Deliberate Ignorance is a Virtue

As board members, we know a lot of stuff. And we like that we know a lot of stuff. This knowledge creates comfort. Not knowing creates discomfort.

Certainty is preferential. But certainty rarely exists. Even when we feel that something is certain, it can easily be derailed when the unexpected occurs.

The reality is, we’re all making decisions based on our best guess of a potential outcome using assumed probabilities created from imperfect information.

The sooner we accept this reality, the sooner we can begin to take a better approach to making decisions in the boardroom.

This is where choosing to be deliberately ignorant can be of value.

In his book, Sapiens, Yuval Noah Harari discusses the human “discovery” of ignorance; the moment that modern people accepted ‘we do not know everything’ enabled the discoveries bought about from the various sciences.

Based on the scientific assumption that no theory is 100% correct, the constant search for the ‘truth’ is sustained by accepting ‘that the things that we think we know could be proven wrong as we gain more knowledge.1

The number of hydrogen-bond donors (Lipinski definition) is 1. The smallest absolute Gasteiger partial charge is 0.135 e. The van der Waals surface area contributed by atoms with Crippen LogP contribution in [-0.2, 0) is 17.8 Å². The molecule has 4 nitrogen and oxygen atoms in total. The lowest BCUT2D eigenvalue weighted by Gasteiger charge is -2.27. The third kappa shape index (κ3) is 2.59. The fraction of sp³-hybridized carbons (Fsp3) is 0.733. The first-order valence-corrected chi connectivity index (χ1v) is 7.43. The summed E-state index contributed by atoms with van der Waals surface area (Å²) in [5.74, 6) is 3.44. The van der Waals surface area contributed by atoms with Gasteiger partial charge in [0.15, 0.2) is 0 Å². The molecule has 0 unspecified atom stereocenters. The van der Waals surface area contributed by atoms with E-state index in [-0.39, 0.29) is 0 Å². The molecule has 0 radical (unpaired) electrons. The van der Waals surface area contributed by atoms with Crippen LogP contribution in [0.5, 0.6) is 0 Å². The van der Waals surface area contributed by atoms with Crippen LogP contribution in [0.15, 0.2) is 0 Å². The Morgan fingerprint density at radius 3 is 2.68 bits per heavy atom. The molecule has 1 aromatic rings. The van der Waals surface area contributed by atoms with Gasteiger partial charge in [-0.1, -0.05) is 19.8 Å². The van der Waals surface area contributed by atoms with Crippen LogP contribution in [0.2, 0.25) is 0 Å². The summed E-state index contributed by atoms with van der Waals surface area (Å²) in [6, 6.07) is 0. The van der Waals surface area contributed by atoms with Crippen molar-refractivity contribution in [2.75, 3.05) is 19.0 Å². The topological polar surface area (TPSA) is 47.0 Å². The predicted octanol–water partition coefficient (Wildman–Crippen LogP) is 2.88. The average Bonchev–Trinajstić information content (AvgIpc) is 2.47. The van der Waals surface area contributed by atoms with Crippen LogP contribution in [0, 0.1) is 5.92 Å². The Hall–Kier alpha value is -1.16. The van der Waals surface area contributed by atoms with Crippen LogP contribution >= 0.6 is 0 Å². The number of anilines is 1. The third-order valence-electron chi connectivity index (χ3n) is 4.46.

Modern science is based on deliberate ignorance.

This deliberate ignorance drives scientists to observe and make connections to create theories to be leveraged to acquire new powers and develop new solutions. ‘A theory that enables us to do new things constitutes knowledge.’2

How does this idea sit with you?

How comfortable are you to admit that you do not know something? Or how are you at suspending your assumptions about something and challenging their accuracy?

When was the last time you changed your mind when presented with new information? Do you actively seek out contrary information to your beliefs?

Taking the mindset of deliberate ignorance into the boardroom can be a powerful tool to work towards reaching a better decision and achieving a greater outcome.

Don’t be ignorant about your ignorance. Harness it for the inherent value that it can have. And if you’re not naturally ignorant about something, pretend that you are; it may prove to be highly valuable in getting a better outcome.

Read more:

Book | Sapiens A Brief History of Humankind

Book | Deliberate Ignorance

Article | Deliberate ignorance is useful in certain circumstances, researchers say (for a general discussion on human behaviour related to deliberate ignorance)

Article | 3 Socratic Principles to Make Better Decisions and Get What You Want

1. Yuval Noah Harari (2014), Sapiens A Brief History of Humankind, Chapter 14, e-version (Random House, Vintage Digital).

2. Ibid.

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